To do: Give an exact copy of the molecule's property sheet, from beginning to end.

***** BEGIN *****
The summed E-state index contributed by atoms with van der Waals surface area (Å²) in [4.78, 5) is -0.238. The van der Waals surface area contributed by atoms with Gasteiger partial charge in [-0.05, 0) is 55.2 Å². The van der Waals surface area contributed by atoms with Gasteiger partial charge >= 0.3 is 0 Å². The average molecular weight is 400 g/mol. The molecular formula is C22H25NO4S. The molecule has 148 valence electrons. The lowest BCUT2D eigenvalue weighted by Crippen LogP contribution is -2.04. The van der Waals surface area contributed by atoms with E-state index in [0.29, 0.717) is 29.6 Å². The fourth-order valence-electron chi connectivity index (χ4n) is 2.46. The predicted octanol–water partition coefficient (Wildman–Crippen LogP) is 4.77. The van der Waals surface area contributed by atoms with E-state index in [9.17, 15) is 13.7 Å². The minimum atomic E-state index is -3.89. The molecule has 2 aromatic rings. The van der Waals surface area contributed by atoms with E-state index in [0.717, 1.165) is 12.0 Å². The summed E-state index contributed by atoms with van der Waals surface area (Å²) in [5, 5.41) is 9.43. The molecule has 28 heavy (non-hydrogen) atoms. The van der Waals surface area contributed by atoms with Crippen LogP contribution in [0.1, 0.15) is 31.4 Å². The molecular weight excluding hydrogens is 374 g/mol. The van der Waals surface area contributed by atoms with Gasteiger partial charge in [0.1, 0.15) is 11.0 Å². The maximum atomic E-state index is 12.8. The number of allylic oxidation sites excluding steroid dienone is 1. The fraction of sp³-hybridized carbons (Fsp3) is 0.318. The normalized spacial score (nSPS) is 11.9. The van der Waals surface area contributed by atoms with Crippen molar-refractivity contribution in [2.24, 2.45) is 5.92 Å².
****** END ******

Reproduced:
The summed E-state index contributed by atoms with van der Waals surface area (Å²) in [4.78, 5) is -0.238. The van der Waals surface area contributed by atoms with Gasteiger partial charge in [-0.05, 0) is 55.2 Å². The van der Waals surface area contributed by atoms with Gasteiger partial charge >= 0.3 is 0 Å². The average molecular weight is 400 g/mol. The molecular formula is C22H25NO4S. The molecule has 148 valence electrons. The lowest BCUT2D eigenvalue weighted by Crippen LogP contribution is -2.04. The van der Waals surface area contributed by atoms with E-state index in [0.29, 0.717) is 29.6 Å². The fourth-order valence-electron chi connectivity index (χ4n) is 2.46. The predicted octanol–water partition coefficient (Wildman–Crippen LogP) is 4.77. The van der Waals surface area contributed by atoms with E-state index in [9.17, 15) is 13.7 Å². The minimum atomic E-state index is -3.89. The molecule has 2 aromatic rings. The van der Waals surface area contributed by atoms with E-state index in [0.717, 1.165) is 12.0 Å². The summed E-state index contributed by atoms with van der Waals surface area (Å²) in [5, 5.41) is 9.43. The molecule has 28 heavy (non-hydrogen) atoms. The van der Waals surface area contributed by atoms with Crippen LogP contribution in [0.1, 0.15) is 31.4 Å². The molecular weight excluding hydrogens is 374 g/mol. The van der Waals surface area contributed by atoms with Gasteiger partial charge in [0.1, 0.15) is 11.0 Å². The maximum atomic E-state index is 12.8. The number of allylic oxidation sites excluding steroid dienone is 1. The fraction of sp³-hybridized carbons (Fsp3) is 0.318. The normalized spacial score (nSPS) is 11.9. The van der Waals surface area contributed by atoms with Crippen molar-refractivity contribution in [2.24, 2.45) is 5.92 Å².